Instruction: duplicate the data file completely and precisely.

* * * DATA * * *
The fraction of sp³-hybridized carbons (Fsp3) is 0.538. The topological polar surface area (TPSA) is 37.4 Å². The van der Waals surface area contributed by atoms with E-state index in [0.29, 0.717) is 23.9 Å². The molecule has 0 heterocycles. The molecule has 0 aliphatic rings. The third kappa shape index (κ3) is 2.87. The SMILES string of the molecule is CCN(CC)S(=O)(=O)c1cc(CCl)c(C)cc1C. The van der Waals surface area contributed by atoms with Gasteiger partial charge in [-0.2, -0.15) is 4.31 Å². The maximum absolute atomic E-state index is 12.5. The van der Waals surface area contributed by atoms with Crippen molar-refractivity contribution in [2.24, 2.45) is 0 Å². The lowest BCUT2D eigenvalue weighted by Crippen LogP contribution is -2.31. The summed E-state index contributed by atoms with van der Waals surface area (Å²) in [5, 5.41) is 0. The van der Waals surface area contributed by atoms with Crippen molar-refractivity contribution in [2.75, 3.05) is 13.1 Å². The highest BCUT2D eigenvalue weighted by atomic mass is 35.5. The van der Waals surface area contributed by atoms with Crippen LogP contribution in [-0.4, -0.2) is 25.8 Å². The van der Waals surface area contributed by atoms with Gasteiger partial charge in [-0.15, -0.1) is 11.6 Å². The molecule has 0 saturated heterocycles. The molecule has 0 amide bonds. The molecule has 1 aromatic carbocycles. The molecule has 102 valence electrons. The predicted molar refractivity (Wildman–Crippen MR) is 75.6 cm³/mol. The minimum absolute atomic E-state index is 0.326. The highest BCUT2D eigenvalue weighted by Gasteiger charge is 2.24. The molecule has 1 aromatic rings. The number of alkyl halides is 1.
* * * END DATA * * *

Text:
The fraction of sp³-hybridized carbons (Fsp3) is 0.538. The topological polar surface area (TPSA) is 37.4 Å². The van der Waals surface area contributed by atoms with E-state index in [0.29, 0.717) is 23.9 Å². The molecule has 0 heterocycles. The molecule has 0 aliphatic rings. The third kappa shape index (κ3) is 2.87. The SMILES string of the molecule is CCN(CC)S(=O)(=O)c1cc(CCl)c(C)cc1C. The van der Waals surface area contributed by atoms with Gasteiger partial charge in [-0.2, -0.15) is 4.31 Å². The maximum absolute atomic E-state index is 12.5. The van der Waals surface area contributed by atoms with Crippen molar-refractivity contribution in [2.24, 2.45) is 0 Å². The lowest BCUT2D eigenvalue weighted by Crippen LogP contribution is -2.31. The summed E-state index contributed by atoms with van der Waals surface area (Å²) in [5, 5.41) is 0. The van der Waals surface area contributed by atoms with Crippen molar-refractivity contribution in [2.75, 3.05) is 13.1 Å². The highest BCUT2D eigenvalue weighted by atomic mass is 35.5. The van der Waals surface area contributed by atoms with Crippen LogP contribution in [-0.4, -0.2) is 25.8 Å². The van der Waals surface area contributed by atoms with Gasteiger partial charge in [-0.15, -0.1) is 11.6 Å². The molecule has 0 saturated heterocycles. The molecule has 0 amide bonds. The molecule has 1 aromatic carbocycles. The molecule has 102 valence electrons. The predicted molar refractivity (Wildman–Crippen MR) is 75.6 cm³/mol. The minimum absolute atomic E-state index is 0.326. The highest BCUT2D eigenvalue weighted by Gasteiger charge is 2.24. The molecule has 1 aromatic rings. The number of alkyl halides is 1.